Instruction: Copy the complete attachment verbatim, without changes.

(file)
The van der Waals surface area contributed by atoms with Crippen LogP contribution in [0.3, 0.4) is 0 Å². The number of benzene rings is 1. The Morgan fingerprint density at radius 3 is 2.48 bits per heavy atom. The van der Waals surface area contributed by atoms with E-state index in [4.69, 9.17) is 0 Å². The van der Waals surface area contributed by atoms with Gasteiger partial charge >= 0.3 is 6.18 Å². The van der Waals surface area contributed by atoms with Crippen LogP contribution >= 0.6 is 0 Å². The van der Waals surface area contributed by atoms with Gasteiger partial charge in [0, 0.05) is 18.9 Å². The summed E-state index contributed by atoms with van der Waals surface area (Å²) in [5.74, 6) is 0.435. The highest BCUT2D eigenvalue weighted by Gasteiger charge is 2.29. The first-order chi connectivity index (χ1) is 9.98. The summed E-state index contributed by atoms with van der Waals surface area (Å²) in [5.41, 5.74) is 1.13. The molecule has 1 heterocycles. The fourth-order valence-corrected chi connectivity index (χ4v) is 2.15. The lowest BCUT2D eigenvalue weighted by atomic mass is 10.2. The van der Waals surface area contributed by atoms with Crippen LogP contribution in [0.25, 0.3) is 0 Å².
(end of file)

The van der Waals surface area contributed by atoms with Crippen LogP contribution in [0.3, 0.4) is 0 Å². The number of benzene rings is 1. The Morgan fingerprint density at radius 3 is 2.48 bits per heavy atom. The van der Waals surface area contributed by atoms with E-state index in [4.69, 9.17) is 0 Å². The van der Waals surface area contributed by atoms with Gasteiger partial charge >= 0.3 is 6.18 Å². The van der Waals surface area contributed by atoms with Crippen LogP contribution >= 0.6 is 0 Å². The van der Waals surface area contributed by atoms with Gasteiger partial charge in [0, 0.05) is 18.9 Å². The summed E-state index contributed by atoms with van der Waals surface area (Å²) in [5.74, 6) is 0.435. The highest BCUT2D eigenvalue weighted by Gasteiger charge is 2.29. The first-order chi connectivity index (χ1) is 9.98. The summed E-state index contributed by atoms with van der Waals surface area (Å²) in [5.41, 5.74) is 1.13. The molecule has 1 heterocycles. The fourth-order valence-corrected chi connectivity index (χ4v) is 2.15. The lowest BCUT2D eigenvalue weighted by atomic mass is 10.2. The van der Waals surface area contributed by atoms with Crippen LogP contribution in [0.25, 0.3) is 0 Å².